Chinese grain imports in 2019-20 will fall short of previous expectations thanks to a dent to feed demand stemming from the African swine fever epidemic, US officials said, seeing sorghum buy-ins at an eight-year low.
The US Department of Agriculture’s Beijing bureau estimated use in livestock rations of four major grains – barley, corn, sorghum and wheat – at a total of 198,100 tonnes in 2019-20.
That represents a fall of 6.30m tonnes year on year on the bureau’s estimates – and a shortfall of 17,400 tonnes behind the USDA’s official forecasts for feed use of the four grains.
The bureau cited the dent to demand from a lower Chinese pig herd, saying that “overall feed demand is expected to decline amid lower domestic swine inventories due to African swine fever”.
‘Lower compound feed production’
China’s agriculture ministry earlier this week said that China’s pig herd had in August shrank by 38.7% year on year, extending a run of accelerating decline prompted by African swine fever (ASF).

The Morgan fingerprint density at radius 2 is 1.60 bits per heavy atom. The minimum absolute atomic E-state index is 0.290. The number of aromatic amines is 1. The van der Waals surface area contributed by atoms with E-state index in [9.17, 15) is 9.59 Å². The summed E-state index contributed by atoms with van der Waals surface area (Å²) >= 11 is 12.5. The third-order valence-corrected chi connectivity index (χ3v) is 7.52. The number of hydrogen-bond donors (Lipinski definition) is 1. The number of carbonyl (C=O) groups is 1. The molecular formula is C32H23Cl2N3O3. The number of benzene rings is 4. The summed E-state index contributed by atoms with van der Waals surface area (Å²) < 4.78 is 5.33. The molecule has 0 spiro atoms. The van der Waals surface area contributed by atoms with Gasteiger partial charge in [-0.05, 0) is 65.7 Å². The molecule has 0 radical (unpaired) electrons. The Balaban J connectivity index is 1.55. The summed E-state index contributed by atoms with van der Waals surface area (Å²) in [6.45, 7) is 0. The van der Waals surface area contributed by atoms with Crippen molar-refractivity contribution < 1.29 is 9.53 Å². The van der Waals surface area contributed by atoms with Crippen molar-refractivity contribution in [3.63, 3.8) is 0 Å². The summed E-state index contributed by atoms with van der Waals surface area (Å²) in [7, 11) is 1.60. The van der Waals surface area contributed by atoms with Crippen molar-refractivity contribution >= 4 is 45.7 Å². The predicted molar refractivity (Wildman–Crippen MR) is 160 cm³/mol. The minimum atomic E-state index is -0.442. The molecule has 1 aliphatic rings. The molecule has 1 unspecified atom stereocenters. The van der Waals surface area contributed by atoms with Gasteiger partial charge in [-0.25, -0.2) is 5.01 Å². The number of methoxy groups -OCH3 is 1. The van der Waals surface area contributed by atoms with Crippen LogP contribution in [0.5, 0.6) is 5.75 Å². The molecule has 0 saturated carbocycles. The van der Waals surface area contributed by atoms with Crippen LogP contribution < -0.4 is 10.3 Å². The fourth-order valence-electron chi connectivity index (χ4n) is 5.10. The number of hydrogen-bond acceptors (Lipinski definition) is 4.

The disease has, besides directly killing animals, prompted farmers to reduce even unaffected herds for fear of being hit by the virus.
Citing “lower compound feed production in China”, the USDA bureau pegged at 175.0m tonnes the country’s corn consumption in livestock rations in 2019-20 – 13.0m tonnes below the USDA forecast, and a figure which would be the lowest in four years.
For wheat, the feed use forecast, at 19.0m tonnes, was 2.0m tonnes beneath the USDA’s official estimate, with the barley figure 2.0m tonnes lower too.
‘Significant reduction in demand’
On imports, the weakened demand profile means that corn volumes will come in at 6,000 tonnes in 2019-20 – 1.0m tonnes below the USDA figure, but still relatively high, “due to attractive prices from major exporters, especially Ukraine”, the bureau said.
However, for barley, imports were seen at 5.0m tonnes – a six-year low, and 2.0m tonnes below the official USDA estimate.
The bureau flagged a “significant reduction in demand for imported feed barley”, which accounts for roughly half of Chinese demand for the grain, the balance being largely for the brewing industry.
Sorghum imports were, at 500,000 tonnes next season, seen dropping to their lowest in eight years, with the bureau reporting “feed use expected down”.
It also flagged “lower projected imports for US sorghum”, in the face of the US-China trade dispute, while shipments from Australia are expected to be curtailed by a 2019-20 harvest forecast by Abares at the lowest in 26 years.